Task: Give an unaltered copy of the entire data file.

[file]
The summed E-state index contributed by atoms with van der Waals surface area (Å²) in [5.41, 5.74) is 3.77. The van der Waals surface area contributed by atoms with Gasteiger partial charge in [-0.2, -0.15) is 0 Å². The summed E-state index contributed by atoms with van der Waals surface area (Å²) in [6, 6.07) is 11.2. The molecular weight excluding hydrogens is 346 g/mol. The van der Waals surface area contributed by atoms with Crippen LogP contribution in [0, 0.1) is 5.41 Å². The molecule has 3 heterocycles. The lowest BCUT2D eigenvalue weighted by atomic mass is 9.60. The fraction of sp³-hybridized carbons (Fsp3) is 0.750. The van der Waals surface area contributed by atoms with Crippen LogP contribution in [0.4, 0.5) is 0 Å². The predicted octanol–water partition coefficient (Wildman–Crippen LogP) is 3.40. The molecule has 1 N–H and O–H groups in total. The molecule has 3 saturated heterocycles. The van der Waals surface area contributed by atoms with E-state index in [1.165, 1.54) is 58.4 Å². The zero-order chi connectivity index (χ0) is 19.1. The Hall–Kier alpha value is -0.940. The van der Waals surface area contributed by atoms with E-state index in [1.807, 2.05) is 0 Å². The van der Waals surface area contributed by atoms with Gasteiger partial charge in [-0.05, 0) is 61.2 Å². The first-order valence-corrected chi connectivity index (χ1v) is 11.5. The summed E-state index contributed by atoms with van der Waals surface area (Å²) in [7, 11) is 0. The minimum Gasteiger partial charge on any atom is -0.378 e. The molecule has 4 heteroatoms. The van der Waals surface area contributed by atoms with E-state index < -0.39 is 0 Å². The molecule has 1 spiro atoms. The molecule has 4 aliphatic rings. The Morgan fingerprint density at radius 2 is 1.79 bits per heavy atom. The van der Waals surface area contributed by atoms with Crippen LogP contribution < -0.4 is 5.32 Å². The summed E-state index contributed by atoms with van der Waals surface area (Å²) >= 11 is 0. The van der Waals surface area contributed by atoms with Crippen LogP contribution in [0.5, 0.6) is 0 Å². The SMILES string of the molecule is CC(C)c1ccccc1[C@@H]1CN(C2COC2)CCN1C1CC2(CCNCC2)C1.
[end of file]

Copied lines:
The summed E-state index contributed by atoms with van der Waals surface area (Å²) in [5.41, 5.74) is 3.77. The van der Waals surface area contributed by atoms with Gasteiger partial charge in [-0.2, -0.15) is 0 Å². The summed E-state index contributed by atoms with van der Waals surface area (Å²) in [6, 6.07) is 11.2. The molecular weight excluding hydrogens is 346 g/mol. The van der Waals surface area contributed by atoms with Crippen LogP contribution in [0, 0.1) is 5.41 Å². The molecule has 3 heterocycles. The lowest BCUT2D eigenvalue weighted by atomic mass is 9.60. The fraction of sp³-hybridized carbons (Fsp3) is 0.750. The van der Waals surface area contributed by atoms with Crippen LogP contribution in [0.4, 0.5) is 0 Å². The predicted octanol–water partition coefficient (Wildman–Crippen LogP) is 3.40. The molecule has 1 N–H and O–H groups in total. The molecule has 3 saturated heterocycles. The van der Waals surface area contributed by atoms with E-state index in [1.165, 1.54) is 58.4 Å². The zero-order chi connectivity index (χ0) is 19.1. The Hall–Kier alpha value is -0.940. The van der Waals surface area contributed by atoms with E-state index in [1.807, 2.05) is 0 Å². The van der Waals surface area contributed by atoms with Gasteiger partial charge in [-0.05, 0) is 61.2 Å². The first-order valence-corrected chi connectivity index (χ1v) is 11.5. The summed E-state index contributed by atoms with van der Waals surface area (Å²) in [7, 11) is 0. The minimum Gasteiger partial charge on any atom is -0.378 e. The molecule has 4 heteroatoms. The van der Waals surface area contributed by atoms with E-state index < -0.39 is 0 Å². The molecule has 1 spiro atoms. The molecule has 4 aliphatic rings. The Morgan fingerprint density at radius 2 is 1.79 bits per heavy atom. The van der Waals surface area contributed by atoms with Crippen LogP contribution < -0.4 is 5.32 Å². The summed E-state index contributed by atoms with van der Waals surface area (Å²) >= 11 is 0. The van der Waals surface area contributed by atoms with Crippen LogP contribution in [0.5, 0.6) is 0 Å². The SMILES string of the molecule is CC(C)c1ccccc1[C@@H]1CN(C2COC2)CCN1C1CC2(CCNCC2)C1.